If NDEs were real, then they shouldn't depend on culture, as it would be something outside the brain. Instead, most of the events are random, like dreams that we have, the only difference is that they are lucid (which can very well be reproduced with psychedelic drugs)


"The main quality of NDEs described by people is that they are 'more real' than waking reality. This is decidedly not what psychedelic drugs or dreams feel like. Blind people often report that they are able to see clearly - wth is going on there."

I'm sure you're wrong here. Halluciogenics like DMT can reproduce all the sensations of an NDE, including the feeling "more real than the real".


And no, a person is only considered dead when the brain completely stops working, which is not the case with NDEs.
Quite the contrary, there are studies that say that in clinical deaths the brain is more active than ever, which would explain the feeling of augmented reality.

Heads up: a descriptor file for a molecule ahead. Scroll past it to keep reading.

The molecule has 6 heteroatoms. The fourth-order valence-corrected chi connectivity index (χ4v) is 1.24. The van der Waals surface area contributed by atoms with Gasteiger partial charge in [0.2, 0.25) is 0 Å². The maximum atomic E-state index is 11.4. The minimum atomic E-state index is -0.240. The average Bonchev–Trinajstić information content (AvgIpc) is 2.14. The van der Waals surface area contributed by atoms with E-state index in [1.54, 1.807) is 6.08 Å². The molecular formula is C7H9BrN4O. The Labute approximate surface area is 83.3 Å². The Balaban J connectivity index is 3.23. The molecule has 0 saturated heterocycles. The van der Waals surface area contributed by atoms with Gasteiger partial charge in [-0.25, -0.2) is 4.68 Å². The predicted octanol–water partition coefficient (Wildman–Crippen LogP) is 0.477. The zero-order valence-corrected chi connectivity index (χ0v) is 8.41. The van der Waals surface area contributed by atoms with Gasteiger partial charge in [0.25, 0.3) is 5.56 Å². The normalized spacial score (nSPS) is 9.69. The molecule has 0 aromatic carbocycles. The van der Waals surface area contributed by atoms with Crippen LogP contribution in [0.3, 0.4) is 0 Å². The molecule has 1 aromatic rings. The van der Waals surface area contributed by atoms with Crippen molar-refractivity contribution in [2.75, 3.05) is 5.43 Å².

greyhound

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If NDEs were real, then they shouldn't depend on culture, as it would be something outside the brain. Instead, most of the events are random, like dreams that we have, the only difference is that they are lucid (which can very well be reproduced with psychedelic drugs)

I think you're imposing your preconceptions of 'objective' reality onto what possible realities could exist in a non-physical dimension.